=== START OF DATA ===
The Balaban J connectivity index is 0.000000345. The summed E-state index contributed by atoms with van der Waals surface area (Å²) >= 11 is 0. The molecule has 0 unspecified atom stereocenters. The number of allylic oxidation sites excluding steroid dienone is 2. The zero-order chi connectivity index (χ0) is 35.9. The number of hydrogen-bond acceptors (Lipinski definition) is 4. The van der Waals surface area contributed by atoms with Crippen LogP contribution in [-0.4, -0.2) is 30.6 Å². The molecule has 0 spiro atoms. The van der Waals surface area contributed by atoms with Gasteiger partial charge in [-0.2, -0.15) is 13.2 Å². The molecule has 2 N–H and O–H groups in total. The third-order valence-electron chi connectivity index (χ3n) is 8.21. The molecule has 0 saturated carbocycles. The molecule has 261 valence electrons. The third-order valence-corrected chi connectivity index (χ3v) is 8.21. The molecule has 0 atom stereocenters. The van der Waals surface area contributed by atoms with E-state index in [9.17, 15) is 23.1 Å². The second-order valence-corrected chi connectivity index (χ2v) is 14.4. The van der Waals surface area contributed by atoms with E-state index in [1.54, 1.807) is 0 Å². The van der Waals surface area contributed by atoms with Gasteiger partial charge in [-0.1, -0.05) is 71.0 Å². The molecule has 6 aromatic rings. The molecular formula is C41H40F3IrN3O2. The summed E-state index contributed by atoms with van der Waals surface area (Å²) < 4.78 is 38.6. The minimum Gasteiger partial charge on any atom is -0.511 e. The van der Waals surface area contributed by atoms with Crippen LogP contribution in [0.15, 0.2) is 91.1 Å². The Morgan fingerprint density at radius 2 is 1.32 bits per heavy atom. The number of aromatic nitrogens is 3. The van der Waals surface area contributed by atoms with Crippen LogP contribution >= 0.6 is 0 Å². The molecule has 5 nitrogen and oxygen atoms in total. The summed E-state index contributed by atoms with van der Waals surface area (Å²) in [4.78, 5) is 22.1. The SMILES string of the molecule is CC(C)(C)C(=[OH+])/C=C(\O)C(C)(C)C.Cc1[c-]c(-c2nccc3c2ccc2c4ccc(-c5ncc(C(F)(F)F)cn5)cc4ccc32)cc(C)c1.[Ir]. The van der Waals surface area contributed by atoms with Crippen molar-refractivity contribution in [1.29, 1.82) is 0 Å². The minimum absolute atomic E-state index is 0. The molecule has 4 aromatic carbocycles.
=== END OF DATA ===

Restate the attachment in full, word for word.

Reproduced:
The Balaban J connectivity index is 0.000000345. The summed E-state index contributed by atoms with van der Waals surface area (Å²) >= 11 is 0. The molecule has 0 unspecified atom stereocenters. The number of allylic oxidation sites excluding steroid dienone is 2. The zero-order chi connectivity index (χ0) is 35.9. The number of hydrogen-bond acceptors (Lipinski definition) is 4. The van der Waals surface area contributed by atoms with Crippen LogP contribution in [-0.4, -0.2) is 30.6 Å². The molecule has 0 spiro atoms. The van der Waals surface area contributed by atoms with Gasteiger partial charge in [-0.2, -0.15) is 13.2 Å². The molecule has 2 N–H and O–H groups in total. The third-order valence-electron chi connectivity index (χ3n) is 8.21. The molecule has 0 saturated carbocycles. The molecule has 261 valence electrons. The third-order valence-corrected chi connectivity index (χ3v) is 8.21. The molecule has 0 atom stereocenters. The van der Waals surface area contributed by atoms with E-state index in [9.17, 15) is 23.1 Å². The second-order valence-corrected chi connectivity index (χ2v) is 14.4. The van der Waals surface area contributed by atoms with E-state index in [1.54, 1.807) is 0 Å². The van der Waals surface area contributed by atoms with Gasteiger partial charge in [-0.1, -0.05) is 71.0 Å². The molecule has 6 aromatic rings. The molecular formula is C41H40F3IrN3O2. The summed E-state index contributed by atoms with van der Waals surface area (Å²) < 4.78 is 38.6. The minimum Gasteiger partial charge on any atom is -0.511 e. The van der Waals surface area contributed by atoms with Crippen LogP contribution in [0.15, 0.2) is 91.1 Å². The Morgan fingerprint density at radius 2 is 1.32 bits per heavy atom. The number of aromatic nitrogens is 3. The van der Waals surface area contributed by atoms with Crippen LogP contribution >= 0.6 is 0 Å². The molecule has 5 nitrogen and oxygen atoms in total. The summed E-state index contributed by atoms with van der Waals surface area (Å²) in [4.78, 5) is 22.1. The SMILES string of the molecule is CC(C)(C)C(=[OH+])/C=C(\O)C(C)(C)C.Cc1[c-]c(-c2nccc3c2ccc2c4ccc(-c5ncc(C(F)(F)F)cn5)cc4ccc32)cc(C)c1.[Ir]. The van der Waals surface area contributed by atoms with Crippen molar-refractivity contribution in [1.29, 1.82) is 0 Å². The minimum absolute atomic E-state index is 0. The molecule has 4 aromatic carbocycles.